There is no communication between separated isolation sub-colonies, and the individuals belonging to different sub-colonies may have distinctly different evolutionary directions and arise different mutation, which may bring bigger and bigger differences.

To multi-peak object function optimization problems, the most important thing is not only getting diversified solutions but also to avoid local optimal solution in the evolutionary process to exploit new search space. Therefore, we can do nothing but construct a new algorithm with potential evolutionary capability to find the optimal solution of the object function. And this new algorithm will apply isolation niche technique into the ant colony algorithm to improve its optimization ability.

In line 1.2 the algorithm implements initial isolation operation. Np initial individuals are assigned to m sub-colonies (i.e. m species), and the number of individuals in each sub-colony is Np/m.

In line 2.2, the population size of the sub-colony is defined according to its average fitness value. The higher average fitness value the sub-colony has, the more chance of propagation this species has, and the larger number of ants the sub-colony will have. But in the ant colony algorithm the population size of the whole ant colony M is fixed (it is often close to the scale of the problem n). In order to avoid unbounded increase of the sub-colony size, we set the maximum size of the sub-colony be smax. Contrarily, the number of species may be decreased even be extinct due to the low fitness of some individuals.

In the isolation niche mechanism of this paper, for the sake of protecting some low fitness valued sub-colonies especially to make it survival from the competition and maintaining the evolutionary capability, i.e. maintain the population size of the whole colony, we also define a minimal size smin for each sub-colony.

In line 2.3, immune memory operation was carried out on the sub-colonies. Usually, the best individual in current iteration may necessarily have a high probability of coming into being the optimal solution of the object problem. So, we use the immune memory function of the immune system, and copy the sub-colony where the best individual included to the next iteration directly.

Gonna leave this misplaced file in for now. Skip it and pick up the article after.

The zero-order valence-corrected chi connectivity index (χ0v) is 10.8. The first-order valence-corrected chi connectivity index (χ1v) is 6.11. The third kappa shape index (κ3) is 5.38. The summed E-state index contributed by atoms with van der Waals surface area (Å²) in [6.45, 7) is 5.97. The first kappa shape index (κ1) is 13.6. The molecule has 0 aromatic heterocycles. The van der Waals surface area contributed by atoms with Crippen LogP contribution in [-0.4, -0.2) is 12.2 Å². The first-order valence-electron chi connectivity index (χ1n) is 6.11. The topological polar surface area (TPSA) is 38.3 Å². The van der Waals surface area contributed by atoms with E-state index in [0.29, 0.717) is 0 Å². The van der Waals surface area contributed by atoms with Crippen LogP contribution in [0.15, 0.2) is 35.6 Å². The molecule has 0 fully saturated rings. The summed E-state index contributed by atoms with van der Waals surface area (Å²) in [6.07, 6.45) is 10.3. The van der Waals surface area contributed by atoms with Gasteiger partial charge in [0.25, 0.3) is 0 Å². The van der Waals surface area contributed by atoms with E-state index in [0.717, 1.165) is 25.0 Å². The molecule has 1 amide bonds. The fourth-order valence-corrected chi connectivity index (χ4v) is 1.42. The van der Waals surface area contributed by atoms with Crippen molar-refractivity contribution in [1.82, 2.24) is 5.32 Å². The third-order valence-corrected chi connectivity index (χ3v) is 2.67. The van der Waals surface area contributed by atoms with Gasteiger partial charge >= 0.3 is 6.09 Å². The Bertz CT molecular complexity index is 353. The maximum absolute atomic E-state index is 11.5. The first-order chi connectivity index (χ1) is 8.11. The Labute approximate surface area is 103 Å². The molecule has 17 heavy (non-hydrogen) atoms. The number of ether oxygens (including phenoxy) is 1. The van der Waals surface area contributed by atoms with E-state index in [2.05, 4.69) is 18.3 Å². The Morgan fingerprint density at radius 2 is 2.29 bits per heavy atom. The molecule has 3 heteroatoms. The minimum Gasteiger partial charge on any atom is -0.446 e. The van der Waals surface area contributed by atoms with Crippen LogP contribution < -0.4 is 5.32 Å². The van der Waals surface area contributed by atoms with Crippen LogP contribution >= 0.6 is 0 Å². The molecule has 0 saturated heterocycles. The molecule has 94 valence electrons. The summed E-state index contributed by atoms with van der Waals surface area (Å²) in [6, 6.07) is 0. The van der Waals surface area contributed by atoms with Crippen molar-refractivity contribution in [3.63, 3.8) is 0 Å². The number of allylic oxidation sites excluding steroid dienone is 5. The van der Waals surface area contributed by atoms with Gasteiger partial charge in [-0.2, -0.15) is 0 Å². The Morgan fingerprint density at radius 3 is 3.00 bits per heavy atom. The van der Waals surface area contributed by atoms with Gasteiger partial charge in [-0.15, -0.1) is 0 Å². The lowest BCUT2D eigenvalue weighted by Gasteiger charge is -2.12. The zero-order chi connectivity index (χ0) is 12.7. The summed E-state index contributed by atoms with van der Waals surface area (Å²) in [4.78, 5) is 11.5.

In addition, if the sub-colony has low fitness values continually in consecutive iterations, we will perform the immune metabolism operation and generate a new sub-colony in the search space to replace this sub-colony artificially. In the algorithm, some new generated sub-colonies are in the initial stages of its evolutionary process, they are relatively weak compared with other developed sub-colonies although they have potential of evolutionary capability. Therefore, our algorithm will protect the new sub-colonies from elimination in the iterations of its initial stages.

Vaccination Inoculation

Line 2.1.4 of the algorithm inoculates the vaccination to some selected individuals. It picks out a certain number of ants from current ant colony to inoculate vaccination with a probability of pv, then crossover the solution with the vaccination. In the operation of vaccination inoculation, we adopt the order crossover method (OX) proposed by Davis in 1985 [21].

Suppose the paternal individuals to be:

p1 = (2 5 8 3 7 4 6 1)

p2 = (5 1 2 8 3 6 7 4)

One of the paternal individuals is the selected ant to be inoculated, and the other is the vaccine. These two parent individuals means:

p1:set out from city 2, and passes the cities of 5, 8, 3, 7, 4, 6 and 1 successfully.

p2:set out from city 5, and passes the cities of 1, 2, 8, 3, 6, 7 and 4 successfully.

The crossover process is described as follows:

Select two crossover points stochastically (the part which is partitioned by the vertical lines between the two crossover points is called crossover section), then exchange the crossover sections of the parent individuals, that is to say, copy the crossover section of parent individual 1 (p1) to offspring 2 named o2, at the same interval, similarly, the initial part of crossover section of parent 2 (p2) will be copy to the same position of offspring 1 named o1.

Delete the contents (city number) of p1, which is in the crossover section of p2, and similarly, delete the contents of p2, which belongs to the crossover section of p1.

Fill the rest part of p2 to o1 behind its second crossover point, if it's over the end of o1 then turn to its head and continue its fill operation until all the rest of p2 were filled to o1, and have the same operation to p1 and o2 to accomplish an order crossover.